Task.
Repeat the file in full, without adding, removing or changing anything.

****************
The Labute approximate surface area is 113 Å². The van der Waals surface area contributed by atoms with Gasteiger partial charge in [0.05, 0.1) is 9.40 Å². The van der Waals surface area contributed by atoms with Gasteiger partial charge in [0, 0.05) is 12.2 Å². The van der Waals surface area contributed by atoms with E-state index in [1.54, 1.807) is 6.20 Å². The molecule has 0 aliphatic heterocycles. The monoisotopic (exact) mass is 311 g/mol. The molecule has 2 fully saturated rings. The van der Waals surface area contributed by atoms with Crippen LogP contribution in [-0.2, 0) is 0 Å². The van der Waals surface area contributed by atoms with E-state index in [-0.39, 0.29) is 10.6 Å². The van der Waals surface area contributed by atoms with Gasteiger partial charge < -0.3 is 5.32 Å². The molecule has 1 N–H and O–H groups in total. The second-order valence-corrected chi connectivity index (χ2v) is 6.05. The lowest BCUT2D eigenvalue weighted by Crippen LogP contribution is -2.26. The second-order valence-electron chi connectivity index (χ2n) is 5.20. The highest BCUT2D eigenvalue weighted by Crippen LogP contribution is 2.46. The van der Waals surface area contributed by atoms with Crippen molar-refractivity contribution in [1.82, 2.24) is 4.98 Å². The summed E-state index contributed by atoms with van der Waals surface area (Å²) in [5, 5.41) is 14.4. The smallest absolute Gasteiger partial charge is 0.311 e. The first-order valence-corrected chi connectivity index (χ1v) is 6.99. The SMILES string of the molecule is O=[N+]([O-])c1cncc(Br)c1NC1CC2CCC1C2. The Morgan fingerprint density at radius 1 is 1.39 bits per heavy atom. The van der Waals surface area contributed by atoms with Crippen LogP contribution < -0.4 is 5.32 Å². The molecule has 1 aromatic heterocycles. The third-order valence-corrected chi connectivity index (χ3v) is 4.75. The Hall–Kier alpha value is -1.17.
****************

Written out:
The Labute approximate surface area is 113 Å². The van der Waals surface area contributed by atoms with Gasteiger partial charge in [0.05, 0.1) is 9.40 Å². The van der Waals surface area contributed by atoms with Gasteiger partial charge in [0, 0.05) is 12.2 Å². The van der Waals surface area contributed by atoms with E-state index in [1.54, 1.807) is 6.20 Å². The molecule has 0 aliphatic heterocycles. The monoisotopic (exact) mass is 311 g/mol. The molecule has 2 fully saturated rings. The van der Waals surface area contributed by atoms with Crippen LogP contribution in [-0.2, 0) is 0 Å². The van der Waals surface area contributed by atoms with E-state index in [-0.39, 0.29) is 10.6 Å². The van der Waals surface area contributed by atoms with Gasteiger partial charge < -0.3 is 5.32 Å². The molecule has 1 N–H and O–H groups in total. The second-order valence-corrected chi connectivity index (χ2v) is 6.05. The lowest BCUT2D eigenvalue weighted by Crippen LogP contribution is -2.26. The second-order valence-electron chi connectivity index (χ2n) is 5.20. The highest BCUT2D eigenvalue weighted by Crippen LogP contribution is 2.46. The van der Waals surface area contributed by atoms with Crippen molar-refractivity contribution in [1.82, 2.24) is 4.98 Å². The summed E-state index contributed by atoms with van der Waals surface area (Å²) in [5, 5.41) is 14.4. The smallest absolute Gasteiger partial charge is 0.311 e. The first-order valence-corrected chi connectivity index (χ1v) is 6.99. The SMILES string of the molecule is O=[N+]([O-])c1cncc(Br)c1NC1CC2CCC1C2. The Morgan fingerprint density at radius 1 is 1.39 bits per heavy atom. The van der Waals surface area contributed by atoms with Crippen LogP contribution < -0.4 is 5.32 Å². The molecule has 1 aromatic heterocycles. The third-order valence-corrected chi connectivity index (χ3v) is 4.75. The Hall–Kier alpha value is -1.17.